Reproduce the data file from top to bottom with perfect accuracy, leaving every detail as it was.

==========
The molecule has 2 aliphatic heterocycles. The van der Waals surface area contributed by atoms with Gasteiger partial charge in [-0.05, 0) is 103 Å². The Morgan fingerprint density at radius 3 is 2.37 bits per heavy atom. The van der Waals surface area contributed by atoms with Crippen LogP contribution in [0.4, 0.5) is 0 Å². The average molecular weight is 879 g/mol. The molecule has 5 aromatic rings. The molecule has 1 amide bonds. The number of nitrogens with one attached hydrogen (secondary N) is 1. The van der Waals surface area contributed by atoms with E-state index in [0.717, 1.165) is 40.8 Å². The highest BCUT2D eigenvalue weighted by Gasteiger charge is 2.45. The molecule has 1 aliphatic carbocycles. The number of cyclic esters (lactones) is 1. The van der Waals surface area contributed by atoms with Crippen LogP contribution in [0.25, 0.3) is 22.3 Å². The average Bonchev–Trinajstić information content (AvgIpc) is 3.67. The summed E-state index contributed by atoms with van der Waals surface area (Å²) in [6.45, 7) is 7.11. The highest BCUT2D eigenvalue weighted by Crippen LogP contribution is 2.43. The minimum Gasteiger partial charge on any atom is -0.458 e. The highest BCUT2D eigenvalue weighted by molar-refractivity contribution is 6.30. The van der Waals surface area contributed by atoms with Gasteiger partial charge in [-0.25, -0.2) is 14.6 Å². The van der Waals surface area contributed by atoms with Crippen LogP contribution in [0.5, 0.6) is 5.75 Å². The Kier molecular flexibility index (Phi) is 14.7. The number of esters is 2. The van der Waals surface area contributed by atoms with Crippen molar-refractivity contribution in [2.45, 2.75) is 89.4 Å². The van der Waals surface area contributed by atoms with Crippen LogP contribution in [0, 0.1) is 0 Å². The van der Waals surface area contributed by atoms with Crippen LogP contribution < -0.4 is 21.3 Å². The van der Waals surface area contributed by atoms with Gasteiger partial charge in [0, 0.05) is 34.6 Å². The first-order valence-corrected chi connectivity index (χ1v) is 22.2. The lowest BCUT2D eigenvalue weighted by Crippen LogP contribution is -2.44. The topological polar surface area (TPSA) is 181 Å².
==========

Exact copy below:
The molecule has 2 aliphatic heterocycles. The van der Waals surface area contributed by atoms with Gasteiger partial charge in [-0.05, 0) is 103 Å². The Morgan fingerprint density at radius 3 is 2.37 bits per heavy atom. The van der Waals surface area contributed by atoms with Crippen LogP contribution in [0.4, 0.5) is 0 Å². The average molecular weight is 879 g/mol. The molecule has 5 aromatic rings. The molecule has 1 amide bonds. The number of nitrogens with one attached hydrogen (secondary N) is 1. The van der Waals surface area contributed by atoms with E-state index in [0.717, 1.165) is 40.8 Å². The highest BCUT2D eigenvalue weighted by Gasteiger charge is 2.45. The molecule has 1 aliphatic carbocycles. The number of cyclic esters (lactones) is 1. The van der Waals surface area contributed by atoms with Crippen LogP contribution in [0.25, 0.3) is 22.3 Å². The average Bonchev–Trinajstić information content (AvgIpc) is 3.67. The summed E-state index contributed by atoms with van der Waals surface area (Å²) in [6.45, 7) is 7.11. The highest BCUT2D eigenvalue weighted by Crippen LogP contribution is 2.43. The minimum Gasteiger partial charge on any atom is -0.458 e. The highest BCUT2D eigenvalue weighted by molar-refractivity contribution is 6.30. The van der Waals surface area contributed by atoms with Gasteiger partial charge in [-0.25, -0.2) is 14.6 Å². The van der Waals surface area contributed by atoms with Crippen LogP contribution in [0.5, 0.6) is 5.75 Å². The Kier molecular flexibility index (Phi) is 14.7. The number of esters is 2. The van der Waals surface area contributed by atoms with Crippen molar-refractivity contribution in [2.45, 2.75) is 89.4 Å². The van der Waals surface area contributed by atoms with Crippen LogP contribution in [0, 0.1) is 0 Å². The van der Waals surface area contributed by atoms with Crippen LogP contribution < -0.4 is 21.3 Å². The van der Waals surface area contributed by atoms with Gasteiger partial charge in [0, 0.05) is 34.6 Å². The first-order valence-corrected chi connectivity index (χ1v) is 22.2. The lowest BCUT2D eigenvalue weighted by Crippen LogP contribution is -2.44. The topological polar surface area (TPSA) is 181 Å².